The EESC issues between 160 and 190 opinions and information reports a year.
It also organises several annual initiatives and events with a focus on civil society and citizens’ participation such as the Civil Society Prize, the Civil Society Days, the Your Europe, Your Say youth plenary and the ECI Day.
The EESC brings together representatives from all areas of organised civil society, who give their independent advice on EU policies and legislation. The EESC's326 Members are organised into three groups: Employers, Workers and Various Interests.
The EESC has six sections, specialising in concrete topics of relevance to the citizens of the European Union, ranging from social to economic affairs, energy, environment, external relations or the internal market.
· Achieve progress in building a balanced regulatory environment allowing Europe’s brewers of all sizes to brew and market beer in Europe and beyond,
· Include beer as a priority area that requires positive reciprocal treatment in free trade agreements with other EU commercial partners,
· Encourage and give higher publicity for more participation of brewing companies and associations in the social responsibility, health and education programmes implemented at EU and national level,
· Take more into account the implications of the innovation, industrial and agricultural policy developments for the brewing industry.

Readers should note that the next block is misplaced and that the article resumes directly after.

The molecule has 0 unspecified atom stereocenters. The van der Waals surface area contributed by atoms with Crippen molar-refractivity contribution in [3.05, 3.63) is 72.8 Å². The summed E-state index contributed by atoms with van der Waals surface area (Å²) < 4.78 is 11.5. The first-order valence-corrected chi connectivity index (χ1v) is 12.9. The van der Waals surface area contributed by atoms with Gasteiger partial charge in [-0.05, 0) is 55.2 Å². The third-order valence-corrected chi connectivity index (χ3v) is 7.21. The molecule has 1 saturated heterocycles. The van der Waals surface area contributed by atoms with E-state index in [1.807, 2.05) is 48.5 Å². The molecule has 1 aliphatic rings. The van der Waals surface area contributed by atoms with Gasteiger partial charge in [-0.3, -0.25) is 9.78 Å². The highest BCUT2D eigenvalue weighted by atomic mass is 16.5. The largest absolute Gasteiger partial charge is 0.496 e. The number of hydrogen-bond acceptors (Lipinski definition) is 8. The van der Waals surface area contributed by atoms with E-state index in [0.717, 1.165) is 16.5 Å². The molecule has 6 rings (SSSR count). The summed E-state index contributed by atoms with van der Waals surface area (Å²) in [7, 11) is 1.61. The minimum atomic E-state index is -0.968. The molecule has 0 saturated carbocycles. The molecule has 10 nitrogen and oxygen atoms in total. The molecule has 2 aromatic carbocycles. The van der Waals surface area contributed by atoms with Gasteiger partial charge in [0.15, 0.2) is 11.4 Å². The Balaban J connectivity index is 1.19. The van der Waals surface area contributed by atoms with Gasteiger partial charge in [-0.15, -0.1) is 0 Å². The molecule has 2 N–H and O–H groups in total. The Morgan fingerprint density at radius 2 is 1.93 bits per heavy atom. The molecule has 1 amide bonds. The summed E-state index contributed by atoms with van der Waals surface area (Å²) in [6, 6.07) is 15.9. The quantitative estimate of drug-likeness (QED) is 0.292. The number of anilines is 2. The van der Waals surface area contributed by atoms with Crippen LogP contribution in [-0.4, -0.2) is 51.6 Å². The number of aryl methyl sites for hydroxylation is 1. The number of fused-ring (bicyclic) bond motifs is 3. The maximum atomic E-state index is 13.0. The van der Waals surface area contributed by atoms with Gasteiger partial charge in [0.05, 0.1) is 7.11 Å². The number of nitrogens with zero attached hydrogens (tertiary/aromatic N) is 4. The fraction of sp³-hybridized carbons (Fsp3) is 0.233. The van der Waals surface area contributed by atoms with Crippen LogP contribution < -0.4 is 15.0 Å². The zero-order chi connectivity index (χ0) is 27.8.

Member States, regional or local level should:
· continue partnership development with the brewing industry and NGOs aimed at promoting responsible consumption and reducing alcohol-related harm,
· support the brewing sector’s initiatives towards environmental sustainability across the whole supply and delivery chain at European and local level,
· use the dynamics in the brewing sector to create employment by removing obstacles to further growth by ensuring a predictable and stable tax regime and by addressing distortions in the market brought about by fluctuations of tax rates.
· further explore and develop the cooperation between local authorities in different aspects of community involvement projects and beer tourism opportunities.
Finally brewing companies should:
· Engage in more active participation in various promotion activities of food products within the EU and in third countries that are supported by Chambers of Commerce, regional authorities, Member States and the European Commission,
· Maintain efforts to make the brewing sector attractive to the younger generations as an area for stable and adequately paid employment, through the fostering of apprenticeship programmes and vocational training schemes,
· Continue to enhance their cooperation with research and education institutes, by participating more in EU innovation and R&D programmes with their partners, as well as in education and training programmes,
· Increase their participation in various activities developed through regional, structural and SME dedicated funds.
· Widen existing cooperation of a medium to long-term nature with local producers of hops, grains and other products essential for beer production.
· Encourage as wide a use as possible of life-cycle assessments in the brewing industry as a self-analysing tool, while taking into account the limitations of small family brewers due to capacity shortfalls.